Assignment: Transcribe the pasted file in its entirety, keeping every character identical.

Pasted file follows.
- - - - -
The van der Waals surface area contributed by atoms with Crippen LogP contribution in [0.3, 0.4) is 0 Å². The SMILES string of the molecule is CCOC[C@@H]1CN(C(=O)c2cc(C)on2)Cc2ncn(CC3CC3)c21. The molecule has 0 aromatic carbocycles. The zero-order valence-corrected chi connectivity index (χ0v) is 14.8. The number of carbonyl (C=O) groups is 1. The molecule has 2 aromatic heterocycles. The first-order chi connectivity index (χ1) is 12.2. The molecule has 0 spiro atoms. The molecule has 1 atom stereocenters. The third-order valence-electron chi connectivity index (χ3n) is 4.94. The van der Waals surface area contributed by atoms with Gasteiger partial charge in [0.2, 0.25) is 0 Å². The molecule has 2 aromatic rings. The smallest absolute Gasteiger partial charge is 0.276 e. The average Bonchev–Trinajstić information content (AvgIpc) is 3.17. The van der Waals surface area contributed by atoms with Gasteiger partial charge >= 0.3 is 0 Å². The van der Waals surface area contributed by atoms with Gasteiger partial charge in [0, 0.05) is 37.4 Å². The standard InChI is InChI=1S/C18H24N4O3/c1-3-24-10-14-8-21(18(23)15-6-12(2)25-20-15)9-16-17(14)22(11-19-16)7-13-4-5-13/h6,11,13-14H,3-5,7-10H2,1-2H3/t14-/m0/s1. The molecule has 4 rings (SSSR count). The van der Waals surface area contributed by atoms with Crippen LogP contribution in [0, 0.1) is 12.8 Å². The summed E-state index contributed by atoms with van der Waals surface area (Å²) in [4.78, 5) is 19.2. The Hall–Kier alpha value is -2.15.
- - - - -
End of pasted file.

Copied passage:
The van der Waals surface area contributed by atoms with Crippen LogP contribution in [0.3, 0.4) is 0 Å². The SMILES string of the molecule is CCOC[C@@H]1CN(C(=O)c2cc(C)on2)Cc2ncn(CC3CC3)c21. The molecule has 0 aromatic carbocycles. The zero-order valence-corrected chi connectivity index (χ0v) is 14.8. The number of carbonyl (C=O) groups is 1. The molecule has 2 aromatic heterocycles. The first-order chi connectivity index (χ1) is 12.2. The molecule has 0 spiro atoms. The molecule has 1 atom stereocenters. The third-order valence-electron chi connectivity index (χ3n) is 4.94. The van der Waals surface area contributed by atoms with Gasteiger partial charge in [0.2, 0.25) is 0 Å². The molecule has 2 aromatic rings. The smallest absolute Gasteiger partial charge is 0.276 e. The average Bonchev–Trinajstić information content (AvgIpc) is 3.17. The van der Waals surface area contributed by atoms with Gasteiger partial charge >= 0.3 is 0 Å². The van der Waals surface area contributed by atoms with Gasteiger partial charge in [0, 0.05) is 37.4 Å². The standard InChI is InChI=1S/C18H24N4O3/c1-3-24-10-14-8-21(18(23)15-6-12(2)25-20-15)9-16-17(14)22(11-19-16)7-13-4-5-13/h6,11,13-14H,3-5,7-10H2,1-2H3/t14-/m0/s1. The molecule has 4 rings (SSSR count). The van der Waals surface area contributed by atoms with Crippen LogP contribution in [0, 0.1) is 12.8 Å². The summed E-state index contributed by atoms with van der Waals surface area (Å²) in [4.78, 5) is 19.2. The Hall–Kier alpha value is -2.15.